Pulp Fiction

I shredded three of my manuscripts yesterday. 

Yes, I wilfully fed my early creations Classmates, All the Rage and Gap Year two pages at a time into our paper shredder, ultimately filling three binbags with the ribboned results. 

I’m sure the book-lovers amongst you are throwing up your hands in horror at my admission.  It isn’t as disastrous as it sounds, though.  I already have these novels in book form, since I had them bound a couple of years ago – not to mention that I of course have them saved in numerous formats on my computer and backup software. 

Besides, I don’t realistically think they will be published now – I like to think of them as my early experiments in novel-writing, before I moved on to better stuff – and anyway surely weighty paper manuscripts will soon be a thing of the past as everything seems to be done by e-mail these days. 

The main reason for my pruning is we are surely to have our two bedrooms decorated and are pruning or boxing up the contents of those rooms (we use one as a study, and the manuscripts were in the desk in there) in preparation.  Those three great wodges of paper were simply taking up too much space in what we are trying to make a more minimalist home. 

Not to mention the fact that even looking at the Gap Year manuscript made me cringe as it was covered in petty, schoolmasterly crossings-out and amendments of mythical “punctuation errors” made by the vile Romantic Novelists Association reviewer.  So I took great pleasure in feeding those annotated pages into the shredder never to return. 

I have, however, kept the vitriolic critique penned by that person.  I still can’t bear to look at it, but there may come a time in the far-off future when I can guffaw over it in a “(S)he’ll be sorry now I’m famous” sort of fashion.  I wish, perhaps – although I did experience moments of “the RNA can kiss my bum” triumph when two of my short stories were accepted by top-selling women’s magazines.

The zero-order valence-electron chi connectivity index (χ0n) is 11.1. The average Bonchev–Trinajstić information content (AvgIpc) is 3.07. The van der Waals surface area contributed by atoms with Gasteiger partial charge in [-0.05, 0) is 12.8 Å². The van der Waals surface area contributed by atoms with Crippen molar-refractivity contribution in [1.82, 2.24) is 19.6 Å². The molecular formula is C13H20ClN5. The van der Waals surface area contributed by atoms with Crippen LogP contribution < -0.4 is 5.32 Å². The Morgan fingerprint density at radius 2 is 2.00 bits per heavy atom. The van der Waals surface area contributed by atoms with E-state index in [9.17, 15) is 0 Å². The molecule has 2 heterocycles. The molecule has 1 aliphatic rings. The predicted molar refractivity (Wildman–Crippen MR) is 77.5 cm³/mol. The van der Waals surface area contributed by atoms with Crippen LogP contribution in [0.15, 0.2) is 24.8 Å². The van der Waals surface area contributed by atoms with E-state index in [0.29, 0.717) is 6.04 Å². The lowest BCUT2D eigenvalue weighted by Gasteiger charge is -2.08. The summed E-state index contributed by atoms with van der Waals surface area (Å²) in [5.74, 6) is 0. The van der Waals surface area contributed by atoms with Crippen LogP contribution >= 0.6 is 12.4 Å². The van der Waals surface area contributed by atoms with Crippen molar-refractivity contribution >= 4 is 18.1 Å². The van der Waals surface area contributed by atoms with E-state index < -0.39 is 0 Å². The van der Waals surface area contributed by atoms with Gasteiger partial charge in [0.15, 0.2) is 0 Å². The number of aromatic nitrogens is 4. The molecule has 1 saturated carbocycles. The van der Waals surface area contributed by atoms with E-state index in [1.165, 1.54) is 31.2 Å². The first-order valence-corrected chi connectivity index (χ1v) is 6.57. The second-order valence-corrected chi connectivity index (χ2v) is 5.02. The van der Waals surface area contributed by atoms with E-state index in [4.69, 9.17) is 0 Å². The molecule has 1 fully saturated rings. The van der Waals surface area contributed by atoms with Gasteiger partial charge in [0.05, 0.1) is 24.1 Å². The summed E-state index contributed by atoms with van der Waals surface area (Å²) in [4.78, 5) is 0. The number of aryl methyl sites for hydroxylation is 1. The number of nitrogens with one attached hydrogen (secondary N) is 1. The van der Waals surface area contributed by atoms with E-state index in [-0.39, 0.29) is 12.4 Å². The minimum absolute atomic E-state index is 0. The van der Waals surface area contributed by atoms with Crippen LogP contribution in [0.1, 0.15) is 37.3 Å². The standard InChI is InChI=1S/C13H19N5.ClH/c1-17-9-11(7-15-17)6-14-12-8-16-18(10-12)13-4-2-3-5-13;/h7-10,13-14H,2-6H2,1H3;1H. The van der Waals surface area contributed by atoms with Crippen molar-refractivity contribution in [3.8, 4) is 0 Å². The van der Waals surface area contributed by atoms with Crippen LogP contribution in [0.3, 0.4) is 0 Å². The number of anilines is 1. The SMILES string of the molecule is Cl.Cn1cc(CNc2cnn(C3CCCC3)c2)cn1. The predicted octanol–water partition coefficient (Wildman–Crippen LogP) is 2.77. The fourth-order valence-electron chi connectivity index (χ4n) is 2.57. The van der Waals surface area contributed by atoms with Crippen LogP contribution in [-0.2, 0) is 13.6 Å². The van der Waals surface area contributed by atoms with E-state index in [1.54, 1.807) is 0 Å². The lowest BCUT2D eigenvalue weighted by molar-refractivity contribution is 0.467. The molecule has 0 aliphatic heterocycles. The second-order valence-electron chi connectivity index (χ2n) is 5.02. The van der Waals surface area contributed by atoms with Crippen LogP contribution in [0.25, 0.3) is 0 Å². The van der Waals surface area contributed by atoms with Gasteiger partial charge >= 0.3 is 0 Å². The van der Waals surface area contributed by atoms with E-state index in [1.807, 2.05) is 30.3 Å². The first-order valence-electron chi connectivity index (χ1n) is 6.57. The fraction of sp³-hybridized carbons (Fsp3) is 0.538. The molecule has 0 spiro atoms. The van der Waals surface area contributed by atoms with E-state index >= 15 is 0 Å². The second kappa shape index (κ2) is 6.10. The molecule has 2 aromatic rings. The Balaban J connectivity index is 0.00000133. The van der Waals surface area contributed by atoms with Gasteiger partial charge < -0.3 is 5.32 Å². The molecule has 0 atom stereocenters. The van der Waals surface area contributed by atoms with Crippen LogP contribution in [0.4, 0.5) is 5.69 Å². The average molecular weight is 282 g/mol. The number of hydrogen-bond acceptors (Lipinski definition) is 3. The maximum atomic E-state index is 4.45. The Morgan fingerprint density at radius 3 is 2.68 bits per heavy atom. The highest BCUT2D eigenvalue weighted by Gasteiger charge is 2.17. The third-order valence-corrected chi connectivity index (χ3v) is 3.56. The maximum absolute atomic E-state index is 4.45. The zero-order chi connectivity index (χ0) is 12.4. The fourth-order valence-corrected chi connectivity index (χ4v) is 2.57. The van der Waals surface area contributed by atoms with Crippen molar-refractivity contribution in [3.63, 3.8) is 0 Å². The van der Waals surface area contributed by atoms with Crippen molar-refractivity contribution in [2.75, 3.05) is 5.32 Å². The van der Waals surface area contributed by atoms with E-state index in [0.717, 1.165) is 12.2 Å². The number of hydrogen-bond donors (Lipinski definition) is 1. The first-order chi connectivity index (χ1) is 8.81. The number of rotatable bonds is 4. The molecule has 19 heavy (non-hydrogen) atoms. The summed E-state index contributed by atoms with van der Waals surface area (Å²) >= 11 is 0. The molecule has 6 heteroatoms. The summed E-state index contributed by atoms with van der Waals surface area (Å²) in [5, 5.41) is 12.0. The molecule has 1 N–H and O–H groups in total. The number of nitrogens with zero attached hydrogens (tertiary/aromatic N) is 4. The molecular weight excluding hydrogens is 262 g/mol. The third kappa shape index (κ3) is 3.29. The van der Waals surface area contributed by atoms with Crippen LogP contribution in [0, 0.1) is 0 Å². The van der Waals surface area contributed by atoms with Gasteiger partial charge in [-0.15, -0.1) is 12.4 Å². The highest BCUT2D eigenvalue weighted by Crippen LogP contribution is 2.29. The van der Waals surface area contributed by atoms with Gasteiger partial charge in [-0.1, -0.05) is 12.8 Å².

After an hour or so, I was slightly shredder-happy.  I can actually still hear that horrible grinding metallic noise inside my head. 

Anyway, what are you all doing for Valentine’s Day?  Hubby and I never eat out on this date (To be unromantically squished into a restaurant charging magically inflated prices?  No thanks!), so we always have a special meal at home.  This year I’m doing Nigel Slater’s sausage and mustard pasta, followed by brandy trifle. 

The cynic in me knows today is a manufactured celebration, designed to extract more money out of the gullible public, but at the same time I do like to make a thing of it.  The reason for this is that, even though I have been with my husband 13 years now, I still like to relish having someone to celebrate this day with. 

When I was much younger Valentine’s Day was always a sore point with me.  When you’re 14 it’s hell to be surrounded by girls whose Head bags are positively bursting with cutesy cards featuring puppies and tacky blue glitter, who then croon bitchily, “So many did you get them, Leigh?”  It was one of the innumerable reasons I hated school, and I guess that shit feeling has stayed with me.   Ah, school is a living hell when you’re not popular.

Like members of the older generation who never saw a banana until an advanced age, I never got a Valentine card until I was 21 (altogether now – “Aaahhh!!”).  That was from my now-husband.  I never got any cards at school, and when I finally did start getting boyfriends I never happened to be going out with any of them in February! 

So happy St Valentine’s Day – whatever you end up doing!

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